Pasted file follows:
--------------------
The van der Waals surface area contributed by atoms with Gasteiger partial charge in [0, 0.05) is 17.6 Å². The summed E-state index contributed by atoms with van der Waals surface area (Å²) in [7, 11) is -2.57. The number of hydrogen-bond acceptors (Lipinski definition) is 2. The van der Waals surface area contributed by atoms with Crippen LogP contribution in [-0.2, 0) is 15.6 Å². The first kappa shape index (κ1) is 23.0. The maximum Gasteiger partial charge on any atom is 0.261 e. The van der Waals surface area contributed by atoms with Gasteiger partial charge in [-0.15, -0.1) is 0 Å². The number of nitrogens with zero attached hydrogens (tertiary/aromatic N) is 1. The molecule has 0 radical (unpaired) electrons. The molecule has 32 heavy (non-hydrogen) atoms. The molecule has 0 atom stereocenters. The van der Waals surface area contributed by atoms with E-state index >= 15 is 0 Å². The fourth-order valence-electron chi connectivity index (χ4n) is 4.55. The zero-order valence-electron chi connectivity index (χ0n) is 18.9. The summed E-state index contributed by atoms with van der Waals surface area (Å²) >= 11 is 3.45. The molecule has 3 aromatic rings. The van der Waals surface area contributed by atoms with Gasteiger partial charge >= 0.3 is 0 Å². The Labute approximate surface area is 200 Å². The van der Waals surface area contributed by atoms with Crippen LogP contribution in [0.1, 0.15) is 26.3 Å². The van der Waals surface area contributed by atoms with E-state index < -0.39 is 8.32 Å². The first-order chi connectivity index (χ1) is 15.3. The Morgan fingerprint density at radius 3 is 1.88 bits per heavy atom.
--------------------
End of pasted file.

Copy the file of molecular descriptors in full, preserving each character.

The van der Waals surface area contributed by atoms with Gasteiger partial charge in [0, 0.05) is 17.6 Å². The summed E-state index contributed by atoms with van der Waals surface area (Å²) in [7, 11) is -2.57. The number of hydrogen-bond acceptors (Lipinski definition) is 2. The van der Waals surface area contributed by atoms with Crippen LogP contribution in [-0.2, 0) is 15.6 Å². The first kappa shape index (κ1) is 23.0. The maximum Gasteiger partial charge on any atom is 0.261 e. The van der Waals surface area contributed by atoms with Gasteiger partial charge in [-0.15, -0.1) is 0 Å². The number of nitrogens with zero attached hydrogens (tertiary/aromatic N) is 1. The molecule has 0 radical (unpaired) electrons. The molecule has 32 heavy (non-hydrogen) atoms. The molecule has 0 atom stereocenters. The van der Waals surface area contributed by atoms with E-state index >= 15 is 0 Å². The fourth-order valence-electron chi connectivity index (χ4n) is 4.55. The zero-order valence-electron chi connectivity index (χ0n) is 18.9. The summed E-state index contributed by atoms with van der Waals surface area (Å²) >= 11 is 3.45. The molecule has 3 aromatic rings. The van der Waals surface area contributed by atoms with Gasteiger partial charge >= 0.3 is 0 Å². The Labute approximate surface area is 200 Å². The van der Waals surface area contributed by atoms with Crippen LogP contribution in [0.1, 0.15) is 26.3 Å². The van der Waals surface area contributed by atoms with E-state index < -0.39 is 8.32 Å². The first-order chi connectivity index (χ1) is 15.3. The Morgan fingerprint density at radius 3 is 1.88 bits per heavy atom.